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PREFACE TO THIS EDITION.
The third edition of this treatise was published in 1875. It contained an Appendix of about thirty pages embracing an examination by the author of the decisions of the Supreme Court of the United States upon the great questions of Constitutional Law, up to that period, and this Appendix has now been incorporated into the original text. Since the issue of that edition many important cases have arisen, especially upon the recent Amendments to the Constitution, and have received the most elaborate examination in the highest tribunal of our land. This is especially true as to the Thirteenth, Fourteenth, and Fifteenth Amendments, and as to the power of states to regulate commerce, or to impair the obligation of contracts. The recent Amendments are considered by the editor, and the results of their investigation before the Supreme Court are stated in sections 256 a to 256 bb. The additions upon the regulation of commerce by state legislation are mostly found in sections 373 e to section 374.
Section 538 a and sections 586 6 to 586 m present the later adjudications upon the obligation of contracts; while the recent decisions on the Legal Tender Acts may be found stated in 268 a. Other sections by the editor on several important provisions of the Constitution may be found scattered through the book, most of which are indicated by the abbreviation of Ed. after the cases cited. This method of distin
guishing the editor's labor from that of the late lamented author was preferred to the use of brackets.
It was foreign to the idea of the author to attempt to cite all the cases in the state courts which may have some bearing on the subject of Constitutional Law, and the editor has been governed by the same considerations.
The editor has been greatly aided in the collection of the materials for this edition by Mr. Samuel C. Bennett, of the Boston Bar, and the new Index of Cases and Table of Contents have been wholly prepared by Carter P. Pomeroy, Esq., of the California Bar.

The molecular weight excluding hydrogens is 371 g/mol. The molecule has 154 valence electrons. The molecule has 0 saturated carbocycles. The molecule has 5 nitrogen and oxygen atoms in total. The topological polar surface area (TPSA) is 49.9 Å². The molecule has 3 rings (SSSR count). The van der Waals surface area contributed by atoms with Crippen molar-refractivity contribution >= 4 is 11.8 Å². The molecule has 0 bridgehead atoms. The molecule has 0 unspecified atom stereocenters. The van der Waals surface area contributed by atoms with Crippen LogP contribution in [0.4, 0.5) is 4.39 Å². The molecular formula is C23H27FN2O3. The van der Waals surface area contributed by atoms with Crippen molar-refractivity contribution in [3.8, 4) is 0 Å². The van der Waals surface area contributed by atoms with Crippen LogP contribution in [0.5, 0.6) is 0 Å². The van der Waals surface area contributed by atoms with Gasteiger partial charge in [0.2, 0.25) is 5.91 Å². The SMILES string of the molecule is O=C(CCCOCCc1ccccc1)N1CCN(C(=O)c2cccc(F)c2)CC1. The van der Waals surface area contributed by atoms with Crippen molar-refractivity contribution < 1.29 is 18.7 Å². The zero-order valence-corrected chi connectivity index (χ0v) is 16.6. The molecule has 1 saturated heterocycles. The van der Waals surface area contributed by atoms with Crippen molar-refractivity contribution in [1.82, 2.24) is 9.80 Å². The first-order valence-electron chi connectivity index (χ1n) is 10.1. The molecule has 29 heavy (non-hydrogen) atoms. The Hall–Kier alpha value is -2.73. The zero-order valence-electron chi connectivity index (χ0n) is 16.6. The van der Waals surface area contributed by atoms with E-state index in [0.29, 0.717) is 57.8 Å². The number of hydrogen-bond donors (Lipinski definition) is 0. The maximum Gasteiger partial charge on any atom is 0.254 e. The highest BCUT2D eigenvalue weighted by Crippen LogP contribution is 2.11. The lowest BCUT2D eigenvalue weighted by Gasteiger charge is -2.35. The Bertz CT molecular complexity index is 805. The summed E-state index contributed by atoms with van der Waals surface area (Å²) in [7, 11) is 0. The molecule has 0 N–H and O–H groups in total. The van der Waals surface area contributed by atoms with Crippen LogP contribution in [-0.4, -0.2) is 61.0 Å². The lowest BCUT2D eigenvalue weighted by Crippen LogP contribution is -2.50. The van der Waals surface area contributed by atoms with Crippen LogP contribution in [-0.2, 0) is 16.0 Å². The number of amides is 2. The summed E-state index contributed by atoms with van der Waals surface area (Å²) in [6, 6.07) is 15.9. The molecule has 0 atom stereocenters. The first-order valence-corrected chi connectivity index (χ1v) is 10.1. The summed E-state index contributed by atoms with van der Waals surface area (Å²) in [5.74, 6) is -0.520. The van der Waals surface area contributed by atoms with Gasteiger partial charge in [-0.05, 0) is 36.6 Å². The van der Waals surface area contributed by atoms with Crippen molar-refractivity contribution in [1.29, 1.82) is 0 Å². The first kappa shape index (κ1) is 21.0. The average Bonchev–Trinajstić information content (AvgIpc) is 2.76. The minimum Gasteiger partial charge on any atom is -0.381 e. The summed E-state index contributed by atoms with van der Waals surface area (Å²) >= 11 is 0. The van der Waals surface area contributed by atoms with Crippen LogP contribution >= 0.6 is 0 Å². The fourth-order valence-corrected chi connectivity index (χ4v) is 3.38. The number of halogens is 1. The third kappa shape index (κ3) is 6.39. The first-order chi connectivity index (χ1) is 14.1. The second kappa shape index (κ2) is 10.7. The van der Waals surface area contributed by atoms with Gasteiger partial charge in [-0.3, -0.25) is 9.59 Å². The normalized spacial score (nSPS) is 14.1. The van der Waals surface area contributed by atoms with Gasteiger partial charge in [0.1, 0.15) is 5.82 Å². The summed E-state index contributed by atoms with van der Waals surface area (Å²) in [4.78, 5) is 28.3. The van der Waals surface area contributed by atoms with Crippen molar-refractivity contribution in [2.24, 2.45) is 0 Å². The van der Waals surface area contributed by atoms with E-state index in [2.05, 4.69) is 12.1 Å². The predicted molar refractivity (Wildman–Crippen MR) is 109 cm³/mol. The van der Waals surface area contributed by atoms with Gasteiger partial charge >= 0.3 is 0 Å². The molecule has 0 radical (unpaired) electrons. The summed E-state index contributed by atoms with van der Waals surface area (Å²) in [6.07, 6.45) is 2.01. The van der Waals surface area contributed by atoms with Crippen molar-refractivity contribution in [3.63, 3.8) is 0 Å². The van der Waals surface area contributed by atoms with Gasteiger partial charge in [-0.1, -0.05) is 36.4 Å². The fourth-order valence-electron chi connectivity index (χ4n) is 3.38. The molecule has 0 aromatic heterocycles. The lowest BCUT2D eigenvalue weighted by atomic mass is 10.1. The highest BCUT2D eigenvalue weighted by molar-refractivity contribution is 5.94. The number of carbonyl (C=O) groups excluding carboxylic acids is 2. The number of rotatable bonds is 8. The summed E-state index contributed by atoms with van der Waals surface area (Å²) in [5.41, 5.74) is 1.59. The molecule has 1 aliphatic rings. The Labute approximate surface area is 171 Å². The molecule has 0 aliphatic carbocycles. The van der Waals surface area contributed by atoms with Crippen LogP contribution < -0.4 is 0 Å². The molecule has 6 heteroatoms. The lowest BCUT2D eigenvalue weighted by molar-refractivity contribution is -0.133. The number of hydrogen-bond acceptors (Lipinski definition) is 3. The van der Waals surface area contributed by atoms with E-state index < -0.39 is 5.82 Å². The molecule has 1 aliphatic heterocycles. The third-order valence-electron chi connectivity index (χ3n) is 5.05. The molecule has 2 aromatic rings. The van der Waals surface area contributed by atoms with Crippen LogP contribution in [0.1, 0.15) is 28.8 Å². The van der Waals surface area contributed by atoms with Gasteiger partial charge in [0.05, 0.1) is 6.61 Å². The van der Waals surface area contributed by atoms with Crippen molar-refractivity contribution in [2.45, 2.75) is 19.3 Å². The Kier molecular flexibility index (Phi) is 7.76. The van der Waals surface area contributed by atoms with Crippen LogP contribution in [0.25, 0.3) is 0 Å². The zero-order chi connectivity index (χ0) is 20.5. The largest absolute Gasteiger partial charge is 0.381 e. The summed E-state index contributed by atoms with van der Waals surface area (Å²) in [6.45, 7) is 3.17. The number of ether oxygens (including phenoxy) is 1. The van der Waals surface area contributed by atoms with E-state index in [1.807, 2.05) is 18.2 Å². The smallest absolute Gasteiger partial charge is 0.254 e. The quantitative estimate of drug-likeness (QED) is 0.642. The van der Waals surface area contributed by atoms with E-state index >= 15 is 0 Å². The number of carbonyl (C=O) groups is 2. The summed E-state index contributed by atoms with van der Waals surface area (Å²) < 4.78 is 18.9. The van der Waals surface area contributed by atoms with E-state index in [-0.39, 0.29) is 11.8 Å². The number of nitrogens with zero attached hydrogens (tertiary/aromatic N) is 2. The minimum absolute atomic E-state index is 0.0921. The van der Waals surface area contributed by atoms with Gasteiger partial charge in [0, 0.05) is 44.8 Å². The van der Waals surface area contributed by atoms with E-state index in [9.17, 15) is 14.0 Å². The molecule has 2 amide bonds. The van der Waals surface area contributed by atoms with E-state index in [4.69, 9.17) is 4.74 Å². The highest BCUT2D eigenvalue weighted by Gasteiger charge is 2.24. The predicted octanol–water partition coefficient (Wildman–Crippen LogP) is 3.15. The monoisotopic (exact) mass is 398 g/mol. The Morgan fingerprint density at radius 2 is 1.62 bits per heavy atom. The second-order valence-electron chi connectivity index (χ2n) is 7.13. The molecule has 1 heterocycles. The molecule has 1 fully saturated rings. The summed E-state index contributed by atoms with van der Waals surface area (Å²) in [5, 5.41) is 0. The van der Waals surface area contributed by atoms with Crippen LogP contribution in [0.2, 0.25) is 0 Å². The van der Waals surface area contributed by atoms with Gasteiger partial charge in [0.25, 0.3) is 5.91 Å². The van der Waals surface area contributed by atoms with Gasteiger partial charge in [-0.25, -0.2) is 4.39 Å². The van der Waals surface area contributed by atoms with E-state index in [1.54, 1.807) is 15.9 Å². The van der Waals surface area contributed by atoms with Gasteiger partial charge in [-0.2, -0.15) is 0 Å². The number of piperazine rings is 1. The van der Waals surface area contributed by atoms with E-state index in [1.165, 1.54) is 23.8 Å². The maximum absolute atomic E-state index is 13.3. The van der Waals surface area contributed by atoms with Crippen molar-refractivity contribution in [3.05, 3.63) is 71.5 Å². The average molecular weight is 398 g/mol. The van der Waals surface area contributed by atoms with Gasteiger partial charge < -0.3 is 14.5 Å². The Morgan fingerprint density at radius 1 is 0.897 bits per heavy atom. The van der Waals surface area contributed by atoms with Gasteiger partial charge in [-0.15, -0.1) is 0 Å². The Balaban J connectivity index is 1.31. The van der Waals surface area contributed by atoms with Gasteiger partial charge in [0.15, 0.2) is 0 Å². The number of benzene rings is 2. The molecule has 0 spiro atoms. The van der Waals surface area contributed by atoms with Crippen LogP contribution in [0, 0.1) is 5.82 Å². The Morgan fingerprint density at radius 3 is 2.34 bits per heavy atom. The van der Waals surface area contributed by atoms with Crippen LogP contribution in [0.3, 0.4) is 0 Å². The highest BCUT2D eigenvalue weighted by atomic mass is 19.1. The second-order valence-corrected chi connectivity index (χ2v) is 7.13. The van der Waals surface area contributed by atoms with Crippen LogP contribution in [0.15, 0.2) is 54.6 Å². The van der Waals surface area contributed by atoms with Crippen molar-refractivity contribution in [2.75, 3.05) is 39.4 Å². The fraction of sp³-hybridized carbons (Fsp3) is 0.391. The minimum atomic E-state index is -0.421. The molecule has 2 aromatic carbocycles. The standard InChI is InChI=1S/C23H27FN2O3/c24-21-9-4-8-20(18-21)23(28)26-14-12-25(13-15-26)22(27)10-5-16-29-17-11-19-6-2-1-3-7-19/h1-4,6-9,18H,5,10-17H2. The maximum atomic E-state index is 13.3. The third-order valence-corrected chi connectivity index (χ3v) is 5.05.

EDMUND H. BENNETT. Boston, March 1, 1886.
In preparing the work of which the third edition is now offered to the public, the principal purpose of the author was to furnish for general readers, for colleges, law schools, and other higher seminaries, and for the legal profession, a book adapted to their present wants and based upon the principles of constitutional interpretation which have been settled by the civil war and by the political events that followed it. Although, as the name indicates, it is an Introduction and does not purport to be an absolutely exhaustive treatise, yet all the purely constitutional questions which have at any time been passed upon by the highest national tribunal, are discussed and the results thereof are stated. In respect to some of these topics, where there has been a conflict of opinion between the federal and the state courts, or where the relative powers of the national and state governments have been somewhat undefined and uncertain, the treatment has been designedly made more full and minute. Among the more important of these topics are the powers of taxing and of regulating commerce, the military powers, the executive powers, the rights of citizenship, and state laws impairing the obligation of contracts. The work is thus intended for use as a text-book by the courts and the bar.
In determining the principles which underlie all others, in reference to the nature of the United States as a body politic and of its Constitution, an attempt has been made to construct a harmonious system of interpretation founded, not upon theoretical and a priori speculations, but upon historical facts, which shall at the same time recognize and uphold the nationality and absolute sovereignty of the United States and the supremacy of its government, and also maintain the essential exist